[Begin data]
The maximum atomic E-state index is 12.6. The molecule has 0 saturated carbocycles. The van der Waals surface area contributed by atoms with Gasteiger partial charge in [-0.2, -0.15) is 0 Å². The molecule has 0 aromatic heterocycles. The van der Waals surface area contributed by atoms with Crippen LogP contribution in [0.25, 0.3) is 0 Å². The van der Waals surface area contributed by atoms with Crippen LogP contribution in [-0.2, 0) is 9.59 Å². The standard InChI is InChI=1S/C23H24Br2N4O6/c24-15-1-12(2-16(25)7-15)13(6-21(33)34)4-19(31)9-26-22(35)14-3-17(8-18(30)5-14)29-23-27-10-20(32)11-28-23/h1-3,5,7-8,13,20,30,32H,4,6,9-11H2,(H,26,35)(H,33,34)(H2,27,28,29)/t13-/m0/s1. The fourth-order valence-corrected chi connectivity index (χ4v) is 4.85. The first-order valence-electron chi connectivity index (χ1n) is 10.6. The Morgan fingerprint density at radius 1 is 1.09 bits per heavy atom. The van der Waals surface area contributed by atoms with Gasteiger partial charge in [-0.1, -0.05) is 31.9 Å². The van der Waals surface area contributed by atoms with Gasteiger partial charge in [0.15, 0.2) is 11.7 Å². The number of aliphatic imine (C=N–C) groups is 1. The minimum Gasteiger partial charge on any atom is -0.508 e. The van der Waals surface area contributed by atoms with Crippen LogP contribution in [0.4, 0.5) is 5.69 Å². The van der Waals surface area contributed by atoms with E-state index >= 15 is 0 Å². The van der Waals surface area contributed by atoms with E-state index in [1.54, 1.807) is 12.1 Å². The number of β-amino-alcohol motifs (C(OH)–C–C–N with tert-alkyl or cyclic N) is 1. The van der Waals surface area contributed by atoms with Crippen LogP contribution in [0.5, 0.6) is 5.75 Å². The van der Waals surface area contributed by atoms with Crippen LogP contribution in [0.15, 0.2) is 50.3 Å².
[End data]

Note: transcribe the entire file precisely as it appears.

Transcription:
The maximum atomic E-state index is 12.6. The molecule has 0 saturated carbocycles. The van der Waals surface area contributed by atoms with Gasteiger partial charge in [-0.2, -0.15) is 0 Å². The molecule has 0 aromatic heterocycles. The van der Waals surface area contributed by atoms with Crippen LogP contribution in [0.25, 0.3) is 0 Å². The van der Waals surface area contributed by atoms with Crippen LogP contribution in [-0.2, 0) is 9.59 Å². The standard InChI is InChI=1S/C23H24Br2N4O6/c24-15-1-12(2-16(25)7-15)13(6-21(33)34)4-19(31)9-26-22(35)14-3-17(8-18(30)5-14)29-23-27-10-20(32)11-28-23/h1-3,5,7-8,13,20,30,32H,4,6,9-11H2,(H,26,35)(H,33,34)(H2,27,28,29)/t13-/m0/s1. The fourth-order valence-corrected chi connectivity index (χ4v) is 4.85. The first-order valence-electron chi connectivity index (χ1n) is 10.6. The Morgan fingerprint density at radius 1 is 1.09 bits per heavy atom. The van der Waals surface area contributed by atoms with Gasteiger partial charge in [-0.1, -0.05) is 31.9 Å². The van der Waals surface area contributed by atoms with Gasteiger partial charge in [0.15, 0.2) is 11.7 Å². The number of aliphatic imine (C=N–C) groups is 1. The minimum Gasteiger partial charge on any atom is -0.508 e. The van der Waals surface area contributed by atoms with Crippen LogP contribution in [0.4, 0.5) is 5.69 Å². The van der Waals surface area contributed by atoms with E-state index >= 15 is 0 Å². The van der Waals surface area contributed by atoms with E-state index in [1.54, 1.807) is 12.1 Å². The number of β-amino-alcohol motifs (C(OH)–C–C–N with tert-alkyl or cyclic N) is 1. The van der Waals surface area contributed by atoms with Crippen LogP contribution in [0.5, 0.6) is 5.75 Å². The van der Waals surface area contributed by atoms with Crippen LogP contribution in [0.15, 0.2) is 50.3 Å².